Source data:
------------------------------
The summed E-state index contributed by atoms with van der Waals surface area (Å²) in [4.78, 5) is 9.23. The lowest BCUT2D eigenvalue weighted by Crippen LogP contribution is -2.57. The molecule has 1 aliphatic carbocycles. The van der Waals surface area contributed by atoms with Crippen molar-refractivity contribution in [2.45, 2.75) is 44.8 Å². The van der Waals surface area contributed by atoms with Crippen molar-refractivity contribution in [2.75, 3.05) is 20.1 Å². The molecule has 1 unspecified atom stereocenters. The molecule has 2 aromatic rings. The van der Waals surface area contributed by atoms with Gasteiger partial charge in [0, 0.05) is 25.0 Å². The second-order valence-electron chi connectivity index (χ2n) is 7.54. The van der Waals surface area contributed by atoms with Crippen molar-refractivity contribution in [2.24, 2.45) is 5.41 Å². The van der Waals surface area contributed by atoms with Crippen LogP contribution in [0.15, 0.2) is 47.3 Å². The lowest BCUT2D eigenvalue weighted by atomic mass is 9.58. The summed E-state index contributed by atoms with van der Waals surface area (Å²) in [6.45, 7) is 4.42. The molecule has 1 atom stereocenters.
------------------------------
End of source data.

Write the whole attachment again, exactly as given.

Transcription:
The summed E-state index contributed by atoms with van der Waals surface area (Å²) in [4.78, 5) is 9.23. The lowest BCUT2D eigenvalue weighted by Crippen LogP contribution is -2.57. The molecule has 1 aliphatic carbocycles. The van der Waals surface area contributed by atoms with Crippen molar-refractivity contribution in [2.45, 2.75) is 44.8 Å². The van der Waals surface area contributed by atoms with Crippen molar-refractivity contribution in [2.75, 3.05) is 20.1 Å². The molecule has 1 unspecified atom stereocenters. The molecule has 2 aromatic rings. The van der Waals surface area contributed by atoms with Gasteiger partial charge in [0, 0.05) is 25.0 Å². The second-order valence-electron chi connectivity index (χ2n) is 7.54. The van der Waals surface area contributed by atoms with Crippen molar-refractivity contribution in [2.24, 2.45) is 5.41 Å². The van der Waals surface area contributed by atoms with Crippen LogP contribution in [0.15, 0.2) is 47.3 Å². The lowest BCUT2D eigenvalue weighted by atomic mass is 9.58. The summed E-state index contributed by atoms with van der Waals surface area (Å²) in [6.45, 7) is 4.42. The molecule has 1 atom stereocenters.